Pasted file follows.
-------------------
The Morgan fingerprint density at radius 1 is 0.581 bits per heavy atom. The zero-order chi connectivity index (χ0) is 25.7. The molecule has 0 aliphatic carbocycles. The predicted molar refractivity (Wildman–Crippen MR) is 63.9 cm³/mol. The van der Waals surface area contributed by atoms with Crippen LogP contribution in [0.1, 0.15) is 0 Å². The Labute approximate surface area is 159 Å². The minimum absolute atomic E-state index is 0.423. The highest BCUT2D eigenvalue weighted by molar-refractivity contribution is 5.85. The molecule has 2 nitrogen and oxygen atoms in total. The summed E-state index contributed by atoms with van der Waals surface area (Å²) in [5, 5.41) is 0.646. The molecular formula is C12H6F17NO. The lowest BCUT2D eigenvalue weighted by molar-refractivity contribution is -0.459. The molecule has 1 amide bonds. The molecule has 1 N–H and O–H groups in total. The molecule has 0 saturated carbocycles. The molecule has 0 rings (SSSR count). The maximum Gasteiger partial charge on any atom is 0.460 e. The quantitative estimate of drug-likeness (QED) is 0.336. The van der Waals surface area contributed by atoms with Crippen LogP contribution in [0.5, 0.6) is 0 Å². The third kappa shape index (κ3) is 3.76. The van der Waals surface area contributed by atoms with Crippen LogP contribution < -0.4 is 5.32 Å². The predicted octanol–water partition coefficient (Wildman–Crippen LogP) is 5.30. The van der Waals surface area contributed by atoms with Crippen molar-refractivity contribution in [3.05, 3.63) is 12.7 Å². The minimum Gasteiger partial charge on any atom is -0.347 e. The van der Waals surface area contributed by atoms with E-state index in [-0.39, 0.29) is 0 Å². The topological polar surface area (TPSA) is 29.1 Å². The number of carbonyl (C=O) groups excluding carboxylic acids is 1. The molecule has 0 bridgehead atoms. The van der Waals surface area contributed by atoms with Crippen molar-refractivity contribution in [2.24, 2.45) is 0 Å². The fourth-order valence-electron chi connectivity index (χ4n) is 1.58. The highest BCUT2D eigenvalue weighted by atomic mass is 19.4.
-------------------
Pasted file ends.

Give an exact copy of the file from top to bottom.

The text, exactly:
The Morgan fingerprint density at radius 1 is 0.581 bits per heavy atom. The zero-order chi connectivity index (χ0) is 25.7. The molecule has 0 aliphatic carbocycles. The predicted molar refractivity (Wildman–Crippen MR) is 63.9 cm³/mol. The van der Waals surface area contributed by atoms with Crippen LogP contribution in [0.1, 0.15) is 0 Å². The Labute approximate surface area is 159 Å². The minimum absolute atomic E-state index is 0.423. The highest BCUT2D eigenvalue weighted by molar-refractivity contribution is 5.85. The molecule has 2 nitrogen and oxygen atoms in total. The summed E-state index contributed by atoms with van der Waals surface area (Å²) in [5, 5.41) is 0.646. The molecular formula is C12H6F17NO. The lowest BCUT2D eigenvalue weighted by molar-refractivity contribution is -0.459. The molecule has 1 amide bonds. The molecule has 1 N–H and O–H groups in total. The molecule has 0 saturated carbocycles. The molecule has 0 rings (SSSR count). The maximum Gasteiger partial charge on any atom is 0.460 e. The quantitative estimate of drug-likeness (QED) is 0.336. The van der Waals surface area contributed by atoms with Crippen LogP contribution in [0.5, 0.6) is 0 Å². The third kappa shape index (κ3) is 3.76. The van der Waals surface area contributed by atoms with Crippen LogP contribution < -0.4 is 5.32 Å². The predicted octanol–water partition coefficient (Wildman–Crippen LogP) is 5.30. The van der Waals surface area contributed by atoms with Crippen molar-refractivity contribution in [3.05, 3.63) is 12.7 Å². The minimum Gasteiger partial charge on any atom is -0.347 e. The van der Waals surface area contributed by atoms with E-state index in [-0.39, 0.29) is 0 Å². The topological polar surface area (TPSA) is 29.1 Å². The number of carbonyl (C=O) groups excluding carboxylic acids is 1. The molecule has 0 bridgehead atoms. The van der Waals surface area contributed by atoms with Crippen molar-refractivity contribution in [2.24, 2.45) is 0 Å². The fourth-order valence-electron chi connectivity index (χ4n) is 1.58. The highest BCUT2D eigenvalue weighted by atomic mass is 19.4.